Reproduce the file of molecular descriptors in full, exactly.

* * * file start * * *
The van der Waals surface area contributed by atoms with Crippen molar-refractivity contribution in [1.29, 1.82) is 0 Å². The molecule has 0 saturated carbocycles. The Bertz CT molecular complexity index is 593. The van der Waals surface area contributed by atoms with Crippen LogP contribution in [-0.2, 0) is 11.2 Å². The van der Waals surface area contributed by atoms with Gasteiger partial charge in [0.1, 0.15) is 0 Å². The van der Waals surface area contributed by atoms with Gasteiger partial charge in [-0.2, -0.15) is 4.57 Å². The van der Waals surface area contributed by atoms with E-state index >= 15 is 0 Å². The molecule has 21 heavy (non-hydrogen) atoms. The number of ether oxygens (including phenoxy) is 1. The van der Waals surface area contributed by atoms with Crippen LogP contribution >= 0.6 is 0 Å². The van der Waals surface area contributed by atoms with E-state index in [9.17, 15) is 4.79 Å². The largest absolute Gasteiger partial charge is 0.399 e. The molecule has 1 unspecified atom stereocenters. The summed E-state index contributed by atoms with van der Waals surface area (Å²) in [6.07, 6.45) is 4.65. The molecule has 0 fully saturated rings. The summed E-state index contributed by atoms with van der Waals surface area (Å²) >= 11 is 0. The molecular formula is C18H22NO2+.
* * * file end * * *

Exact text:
The van der Waals surface area contributed by atoms with Crippen molar-refractivity contribution in [1.29, 1.82) is 0 Å². The molecule has 0 saturated carbocycles. The Bertz CT molecular complexity index is 593. The van der Waals surface area contributed by atoms with Crippen LogP contribution in [-0.2, 0) is 11.2 Å². The van der Waals surface area contributed by atoms with Gasteiger partial charge in [0.1, 0.15) is 0 Å². The van der Waals surface area contributed by atoms with Gasteiger partial charge in [-0.2, -0.15) is 4.57 Å². The van der Waals surface area contributed by atoms with E-state index >= 15 is 0 Å². The molecule has 21 heavy (non-hydrogen) atoms. The number of ether oxygens (including phenoxy) is 1. The van der Waals surface area contributed by atoms with Crippen LogP contribution >= 0.6 is 0 Å². The van der Waals surface area contributed by atoms with E-state index in [9.17, 15) is 4.79 Å². The largest absolute Gasteiger partial charge is 0.399 e. The molecule has 1 unspecified atom stereocenters. The summed E-state index contributed by atoms with van der Waals surface area (Å²) in [6.07, 6.45) is 4.65. The molecule has 0 fully saturated rings. The summed E-state index contributed by atoms with van der Waals surface area (Å²) >= 11 is 0. The molecular formula is C18H22NO2+.